Ethics and Morality

Topics: Ethics, Morality, Virtue ethics Pages: 3 (847 words) Published: January 20, 2014


Ethics and Morality Essay
ETH/316
Professor Tom Collins

Ethics and Morality Essay
The similarities and differences between ethical theories are based on the explanation of ethical principles from the views of an individual. There are three major ethical theories: virtue ethics, deontology, and utilitarianism ethics. Ethics is the beliefs of right and wrong in human action (Boylan, 2009). There are many theories that exist on how people come to believe what is the right and wrong decision. Virtue ethics judges by the character of a person instead of the action deviate from normal behavior. “…virtue ethics takes the long look at one’s character and is somewhat forgiving of an occasional slipup that is not in consonance with that person’s historical character” (Boylan, 2009, p.134). An individual moral reputation are taken into account when unusual behavior is displayed. The “slipup” can be overlooked if the moral reputation of the person is ethical overall. Virtue ethics has one weakness that shows it does not take in consideration for an individual’s moral character. Boylan, 2009 states, it is not enough to do a single “great action” and those who are known for doing so are not excellent. Utilitarianism suggest that an action is morally right when that action yields more total utility for the group than any other alternatives does (Boylan, 2009, p.153). Individuals that practice utilitarianism take into considerations the consequences and each rule. Utilitarianism can be divided in two theories; act and rule utilitarianism. Act utilitarianism is interpreted by the slogan “the greatest good for the greatest number” (Boylan, 2009, p.153) which each moral situation should be subjected to the utilitarian Act. This Act theory will benefit more people, but hurt another; benefits the majority. The rule utilitarianism is opposite of the Act utilitarianism. Boylan, 2009 states the rule utilitarianism is an improvement to utilitarianism....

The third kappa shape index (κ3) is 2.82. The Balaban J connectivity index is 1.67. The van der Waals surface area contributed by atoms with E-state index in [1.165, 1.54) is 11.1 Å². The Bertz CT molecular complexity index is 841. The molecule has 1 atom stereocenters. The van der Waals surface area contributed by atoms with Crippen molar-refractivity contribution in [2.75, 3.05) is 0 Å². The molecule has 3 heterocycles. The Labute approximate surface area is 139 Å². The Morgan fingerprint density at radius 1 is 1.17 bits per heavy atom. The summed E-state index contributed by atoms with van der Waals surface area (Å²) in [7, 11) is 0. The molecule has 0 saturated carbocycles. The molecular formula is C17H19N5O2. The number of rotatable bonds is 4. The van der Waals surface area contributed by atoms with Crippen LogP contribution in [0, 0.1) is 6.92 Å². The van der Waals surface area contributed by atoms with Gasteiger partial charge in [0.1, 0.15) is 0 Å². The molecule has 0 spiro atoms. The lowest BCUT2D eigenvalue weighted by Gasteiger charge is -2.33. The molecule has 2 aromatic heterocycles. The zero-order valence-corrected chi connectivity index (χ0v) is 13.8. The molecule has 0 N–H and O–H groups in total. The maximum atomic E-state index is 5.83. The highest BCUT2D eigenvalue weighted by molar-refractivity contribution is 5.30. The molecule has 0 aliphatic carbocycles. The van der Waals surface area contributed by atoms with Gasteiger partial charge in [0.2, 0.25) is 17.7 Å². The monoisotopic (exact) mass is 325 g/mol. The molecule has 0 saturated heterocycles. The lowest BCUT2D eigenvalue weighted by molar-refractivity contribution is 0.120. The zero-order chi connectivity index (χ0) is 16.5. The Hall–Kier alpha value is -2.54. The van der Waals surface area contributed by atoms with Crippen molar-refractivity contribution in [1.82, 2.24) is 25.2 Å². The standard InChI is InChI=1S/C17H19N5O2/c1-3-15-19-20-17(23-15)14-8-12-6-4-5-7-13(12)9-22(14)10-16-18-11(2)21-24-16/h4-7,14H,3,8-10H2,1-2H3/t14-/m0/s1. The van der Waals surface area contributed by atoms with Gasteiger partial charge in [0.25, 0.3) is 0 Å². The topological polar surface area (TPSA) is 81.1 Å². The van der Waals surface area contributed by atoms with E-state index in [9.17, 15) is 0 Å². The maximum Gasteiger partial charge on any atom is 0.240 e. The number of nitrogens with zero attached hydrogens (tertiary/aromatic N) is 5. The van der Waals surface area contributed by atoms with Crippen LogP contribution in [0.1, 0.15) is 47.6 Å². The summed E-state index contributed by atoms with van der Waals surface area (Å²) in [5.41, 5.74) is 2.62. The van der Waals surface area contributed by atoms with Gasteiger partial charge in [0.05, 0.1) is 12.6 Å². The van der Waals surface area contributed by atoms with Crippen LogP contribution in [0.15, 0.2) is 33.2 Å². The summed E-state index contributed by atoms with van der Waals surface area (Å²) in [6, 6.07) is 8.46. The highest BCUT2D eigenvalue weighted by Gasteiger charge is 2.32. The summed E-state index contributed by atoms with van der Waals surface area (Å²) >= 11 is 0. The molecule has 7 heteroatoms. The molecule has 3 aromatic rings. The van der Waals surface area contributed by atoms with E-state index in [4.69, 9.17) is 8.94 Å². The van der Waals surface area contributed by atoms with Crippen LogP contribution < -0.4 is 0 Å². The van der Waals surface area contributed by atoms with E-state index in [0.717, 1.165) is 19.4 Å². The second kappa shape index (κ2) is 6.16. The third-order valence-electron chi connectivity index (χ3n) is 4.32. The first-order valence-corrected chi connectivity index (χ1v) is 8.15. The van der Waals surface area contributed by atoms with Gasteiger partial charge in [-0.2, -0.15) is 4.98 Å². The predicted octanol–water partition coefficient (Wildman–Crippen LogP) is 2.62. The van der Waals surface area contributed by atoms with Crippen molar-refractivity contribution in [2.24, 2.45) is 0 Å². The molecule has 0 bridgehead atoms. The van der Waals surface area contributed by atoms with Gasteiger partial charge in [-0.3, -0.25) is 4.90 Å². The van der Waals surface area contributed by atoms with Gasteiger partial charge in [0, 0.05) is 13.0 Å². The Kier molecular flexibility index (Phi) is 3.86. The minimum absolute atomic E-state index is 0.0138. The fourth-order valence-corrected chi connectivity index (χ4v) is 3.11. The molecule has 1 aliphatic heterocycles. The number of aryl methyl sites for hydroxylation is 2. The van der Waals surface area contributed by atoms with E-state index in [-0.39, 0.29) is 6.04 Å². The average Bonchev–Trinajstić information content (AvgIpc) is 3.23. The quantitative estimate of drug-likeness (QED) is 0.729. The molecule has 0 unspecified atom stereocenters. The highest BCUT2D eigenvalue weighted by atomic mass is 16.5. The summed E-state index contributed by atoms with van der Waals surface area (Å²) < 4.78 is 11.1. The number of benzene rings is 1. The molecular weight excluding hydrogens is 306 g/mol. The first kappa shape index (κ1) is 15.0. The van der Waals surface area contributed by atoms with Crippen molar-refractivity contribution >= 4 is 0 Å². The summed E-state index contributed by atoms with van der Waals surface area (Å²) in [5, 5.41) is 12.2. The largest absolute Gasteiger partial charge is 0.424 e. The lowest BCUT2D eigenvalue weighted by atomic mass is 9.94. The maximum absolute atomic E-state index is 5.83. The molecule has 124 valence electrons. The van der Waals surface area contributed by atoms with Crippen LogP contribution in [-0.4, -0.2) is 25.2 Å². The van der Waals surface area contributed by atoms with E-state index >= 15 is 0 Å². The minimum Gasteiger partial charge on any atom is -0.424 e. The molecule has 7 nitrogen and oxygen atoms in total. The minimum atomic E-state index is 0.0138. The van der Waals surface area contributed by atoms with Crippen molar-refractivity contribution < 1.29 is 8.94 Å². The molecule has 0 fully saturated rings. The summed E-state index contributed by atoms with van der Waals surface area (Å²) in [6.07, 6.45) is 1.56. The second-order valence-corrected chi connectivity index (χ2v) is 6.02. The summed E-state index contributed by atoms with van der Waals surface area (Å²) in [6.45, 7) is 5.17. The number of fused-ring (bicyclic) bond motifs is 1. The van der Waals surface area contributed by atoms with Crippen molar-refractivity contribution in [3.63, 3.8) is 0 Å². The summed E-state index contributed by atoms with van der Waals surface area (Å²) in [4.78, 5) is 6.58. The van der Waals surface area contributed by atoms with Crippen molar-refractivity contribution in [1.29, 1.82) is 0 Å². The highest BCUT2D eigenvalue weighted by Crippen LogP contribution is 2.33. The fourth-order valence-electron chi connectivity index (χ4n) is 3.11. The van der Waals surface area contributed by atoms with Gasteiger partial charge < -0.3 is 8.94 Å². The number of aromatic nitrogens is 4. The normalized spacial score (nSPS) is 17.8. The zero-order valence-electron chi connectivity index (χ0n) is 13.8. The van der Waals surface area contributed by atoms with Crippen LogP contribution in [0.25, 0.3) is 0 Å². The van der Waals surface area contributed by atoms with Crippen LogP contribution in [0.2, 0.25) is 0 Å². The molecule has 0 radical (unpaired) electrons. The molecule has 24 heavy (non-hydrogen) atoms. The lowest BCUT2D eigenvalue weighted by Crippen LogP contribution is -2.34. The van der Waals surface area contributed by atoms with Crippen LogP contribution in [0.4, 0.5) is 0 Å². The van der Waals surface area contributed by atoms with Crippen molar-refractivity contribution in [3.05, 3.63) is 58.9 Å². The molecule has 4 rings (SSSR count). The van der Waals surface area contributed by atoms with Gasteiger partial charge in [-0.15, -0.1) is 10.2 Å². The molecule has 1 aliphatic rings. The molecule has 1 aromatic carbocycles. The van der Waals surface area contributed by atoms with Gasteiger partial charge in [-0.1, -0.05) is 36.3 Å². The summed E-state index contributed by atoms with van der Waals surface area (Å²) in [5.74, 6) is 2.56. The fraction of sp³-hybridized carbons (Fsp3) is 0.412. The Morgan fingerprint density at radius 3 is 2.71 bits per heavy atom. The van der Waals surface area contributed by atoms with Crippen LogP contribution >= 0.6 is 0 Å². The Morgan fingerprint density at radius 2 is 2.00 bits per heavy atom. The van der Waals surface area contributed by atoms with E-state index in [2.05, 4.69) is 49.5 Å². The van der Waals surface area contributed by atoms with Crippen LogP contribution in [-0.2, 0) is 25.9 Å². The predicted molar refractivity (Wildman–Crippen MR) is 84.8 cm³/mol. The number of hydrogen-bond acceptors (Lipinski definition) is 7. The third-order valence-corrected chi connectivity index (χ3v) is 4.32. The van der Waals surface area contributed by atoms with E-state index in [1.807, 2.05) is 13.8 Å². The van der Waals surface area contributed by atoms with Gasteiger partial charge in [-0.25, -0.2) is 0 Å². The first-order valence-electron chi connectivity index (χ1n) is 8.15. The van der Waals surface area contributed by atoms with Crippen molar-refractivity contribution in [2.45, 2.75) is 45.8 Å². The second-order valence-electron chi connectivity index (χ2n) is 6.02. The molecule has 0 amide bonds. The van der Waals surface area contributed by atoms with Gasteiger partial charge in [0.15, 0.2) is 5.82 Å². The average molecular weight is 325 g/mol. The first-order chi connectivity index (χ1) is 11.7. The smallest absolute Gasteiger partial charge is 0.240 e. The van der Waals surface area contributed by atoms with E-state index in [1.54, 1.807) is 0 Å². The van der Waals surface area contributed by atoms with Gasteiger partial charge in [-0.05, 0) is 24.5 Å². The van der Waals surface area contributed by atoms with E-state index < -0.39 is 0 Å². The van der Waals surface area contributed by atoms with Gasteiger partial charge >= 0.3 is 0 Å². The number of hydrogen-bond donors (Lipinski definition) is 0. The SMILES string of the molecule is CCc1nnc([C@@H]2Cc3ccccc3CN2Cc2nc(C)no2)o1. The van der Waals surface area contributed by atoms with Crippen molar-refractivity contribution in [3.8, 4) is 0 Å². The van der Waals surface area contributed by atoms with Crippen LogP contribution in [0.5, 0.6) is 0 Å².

References: Armstrong, W. (2011). Stanford Encyclopedia of Philosophy: Consequentialism. Retrieved from
http://plato.stanford.edu/entries/consequentialism
Boylan, M. (2009). Basic ethics: Basic ethics in action (2nd ed.). Upper Saddle River, NJ:
Pearson.
Pecorino, P. A. (2000). Utilitarianism. Retrieved from http://www.qcc.cuny.edu/socialsciences/ppecorino/INTRO_TEXT/Chapter%208%20Ethi cs/Utilitarianism.htm
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